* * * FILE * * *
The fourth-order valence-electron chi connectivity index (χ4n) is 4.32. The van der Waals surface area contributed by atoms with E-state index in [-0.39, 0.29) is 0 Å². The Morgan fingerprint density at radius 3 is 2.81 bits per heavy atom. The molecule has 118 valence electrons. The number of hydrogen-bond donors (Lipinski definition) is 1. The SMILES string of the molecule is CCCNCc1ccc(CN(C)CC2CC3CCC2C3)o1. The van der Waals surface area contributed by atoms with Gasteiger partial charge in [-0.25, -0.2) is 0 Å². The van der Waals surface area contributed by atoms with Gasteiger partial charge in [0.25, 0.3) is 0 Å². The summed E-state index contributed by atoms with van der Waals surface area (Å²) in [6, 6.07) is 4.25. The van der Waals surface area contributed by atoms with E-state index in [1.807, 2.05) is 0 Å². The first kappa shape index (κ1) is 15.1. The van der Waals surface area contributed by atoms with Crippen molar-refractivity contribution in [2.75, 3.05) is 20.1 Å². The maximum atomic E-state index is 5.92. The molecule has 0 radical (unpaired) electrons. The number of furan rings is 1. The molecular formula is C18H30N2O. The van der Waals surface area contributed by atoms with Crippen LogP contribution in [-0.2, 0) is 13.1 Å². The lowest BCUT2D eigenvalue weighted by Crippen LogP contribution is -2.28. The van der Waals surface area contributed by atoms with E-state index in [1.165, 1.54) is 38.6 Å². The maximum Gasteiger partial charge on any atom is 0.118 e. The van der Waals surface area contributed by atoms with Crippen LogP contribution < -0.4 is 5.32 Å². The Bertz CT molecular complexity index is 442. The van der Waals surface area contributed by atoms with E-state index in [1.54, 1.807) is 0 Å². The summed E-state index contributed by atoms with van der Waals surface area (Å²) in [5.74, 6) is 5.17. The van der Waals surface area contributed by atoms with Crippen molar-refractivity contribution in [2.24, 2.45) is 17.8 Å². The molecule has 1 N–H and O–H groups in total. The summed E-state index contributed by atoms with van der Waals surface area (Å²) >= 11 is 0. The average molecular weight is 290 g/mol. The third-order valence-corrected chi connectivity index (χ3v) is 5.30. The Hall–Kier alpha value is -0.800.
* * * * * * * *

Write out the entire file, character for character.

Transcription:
The fourth-order valence-electron chi connectivity index (χ4n) is 4.32. The van der Waals surface area contributed by atoms with E-state index in [-0.39, 0.29) is 0 Å². The Morgan fingerprint density at radius 3 is 2.81 bits per heavy atom. The molecule has 118 valence electrons. The number of hydrogen-bond donors (Lipinski definition) is 1. The SMILES string of the molecule is CCCNCc1ccc(CN(C)CC2CC3CCC2C3)o1. The van der Waals surface area contributed by atoms with Gasteiger partial charge in [-0.25, -0.2) is 0 Å². The van der Waals surface area contributed by atoms with Gasteiger partial charge in [0.25, 0.3) is 0 Å². The summed E-state index contributed by atoms with van der Waals surface area (Å²) in [6, 6.07) is 4.25. The van der Waals surface area contributed by atoms with E-state index in [1.807, 2.05) is 0 Å². The first kappa shape index (κ1) is 15.1. The van der Waals surface area contributed by atoms with Crippen molar-refractivity contribution in [2.75, 3.05) is 20.1 Å². The maximum atomic E-state index is 5.92. The molecule has 0 radical (unpaired) electrons. The number of furan rings is 1. The molecular formula is C18H30N2O. The van der Waals surface area contributed by atoms with Crippen LogP contribution in [-0.2, 0) is 13.1 Å². The lowest BCUT2D eigenvalue weighted by Crippen LogP contribution is -2.28. The van der Waals surface area contributed by atoms with E-state index in [1.165, 1.54) is 38.6 Å². The maximum Gasteiger partial charge on any atom is 0.118 e. The van der Waals surface area contributed by atoms with Crippen LogP contribution < -0.4 is 5.32 Å². The Bertz CT molecular complexity index is 442. The van der Waals surface area contributed by atoms with E-state index in [1.54, 1.807) is 0 Å². The summed E-state index contributed by atoms with van der Waals surface area (Å²) in [5.74, 6) is 5.17. The van der Waals surface area contributed by atoms with Crippen molar-refractivity contribution in [2.24, 2.45) is 17.8 Å². The molecule has 1 N–H and O–H groups in total. The summed E-state index contributed by atoms with van der Waals surface area (Å²) >= 11 is 0. The average molecular weight is 290 g/mol. The third-order valence-corrected chi connectivity index (χ3v) is 5.30. The Hall–Kier alpha value is -0.800.